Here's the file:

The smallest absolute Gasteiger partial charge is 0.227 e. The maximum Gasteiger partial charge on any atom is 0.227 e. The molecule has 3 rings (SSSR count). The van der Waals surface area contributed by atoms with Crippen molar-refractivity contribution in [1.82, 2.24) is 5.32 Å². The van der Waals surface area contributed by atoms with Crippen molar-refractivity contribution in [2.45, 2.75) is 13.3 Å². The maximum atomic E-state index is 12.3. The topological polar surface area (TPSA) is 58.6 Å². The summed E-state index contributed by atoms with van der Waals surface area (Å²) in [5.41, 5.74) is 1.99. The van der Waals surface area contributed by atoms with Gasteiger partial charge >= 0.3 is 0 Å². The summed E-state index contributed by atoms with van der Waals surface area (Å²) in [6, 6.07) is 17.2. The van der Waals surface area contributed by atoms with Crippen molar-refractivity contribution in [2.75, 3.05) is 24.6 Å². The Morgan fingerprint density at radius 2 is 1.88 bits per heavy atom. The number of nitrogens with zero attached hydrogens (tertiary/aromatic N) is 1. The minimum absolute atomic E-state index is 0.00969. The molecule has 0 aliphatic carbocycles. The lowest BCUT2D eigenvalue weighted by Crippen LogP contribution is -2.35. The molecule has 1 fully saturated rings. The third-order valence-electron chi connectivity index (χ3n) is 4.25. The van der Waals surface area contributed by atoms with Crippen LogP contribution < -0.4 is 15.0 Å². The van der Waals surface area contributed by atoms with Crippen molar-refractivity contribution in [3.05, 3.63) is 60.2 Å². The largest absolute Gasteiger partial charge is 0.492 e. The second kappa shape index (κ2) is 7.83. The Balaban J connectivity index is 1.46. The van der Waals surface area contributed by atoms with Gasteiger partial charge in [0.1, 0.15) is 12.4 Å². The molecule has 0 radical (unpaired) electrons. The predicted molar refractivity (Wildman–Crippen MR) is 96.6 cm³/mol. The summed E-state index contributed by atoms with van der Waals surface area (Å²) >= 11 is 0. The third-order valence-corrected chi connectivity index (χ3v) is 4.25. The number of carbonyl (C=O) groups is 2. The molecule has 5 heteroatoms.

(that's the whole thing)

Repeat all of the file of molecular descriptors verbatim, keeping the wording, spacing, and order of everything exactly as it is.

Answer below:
The smallest absolute Gasteiger partial charge is 0.227 e. The maximum Gasteiger partial charge on any atom is 0.227 e. The molecule has 3 rings (SSSR count). The van der Waals surface area contributed by atoms with Crippen molar-refractivity contribution in [1.82, 2.24) is 5.32 Å². The van der Waals surface area contributed by atoms with Crippen molar-refractivity contribution in [2.45, 2.75) is 13.3 Å². The maximum atomic E-state index is 12.3. The topological polar surface area (TPSA) is 58.6 Å². The summed E-state index contributed by atoms with van der Waals surface area (Å²) in [5.41, 5.74) is 1.99. The van der Waals surface area contributed by atoms with Gasteiger partial charge >= 0.3 is 0 Å². The summed E-state index contributed by atoms with van der Waals surface area (Å²) in [6, 6.07) is 17.2. The van der Waals surface area contributed by atoms with Crippen molar-refractivity contribution in [2.75, 3.05) is 24.6 Å². The Morgan fingerprint density at radius 2 is 1.88 bits per heavy atom. The number of nitrogens with zero attached hydrogens (tertiary/aromatic N) is 1. The minimum absolute atomic E-state index is 0.00969. The molecule has 0 aliphatic carbocycles. The lowest BCUT2D eigenvalue weighted by Crippen LogP contribution is -2.35. The molecule has 1 fully saturated rings. The third-order valence-electron chi connectivity index (χ3n) is 4.25. The van der Waals surface area contributed by atoms with Crippen LogP contribution < -0.4 is 15.0 Å². The van der Waals surface area contributed by atoms with Crippen molar-refractivity contribution in [3.05, 3.63) is 60.2 Å². The largest absolute Gasteiger partial charge is 0.492 e. The second kappa shape index (κ2) is 7.83. The Balaban J connectivity index is 1.46. The van der Waals surface area contributed by atoms with Gasteiger partial charge in [0.1, 0.15) is 12.4 Å². The molecule has 0 radical (unpaired) electrons. The predicted molar refractivity (Wildman–Crippen MR) is 96.6 cm³/mol. The summed E-state index contributed by atoms with van der Waals surface area (Å²) >= 11 is 0. The third-order valence-corrected chi connectivity index (χ3v) is 4.25. The number of carbonyl (C=O) groups is 2. The molecule has 5 heteroatoms.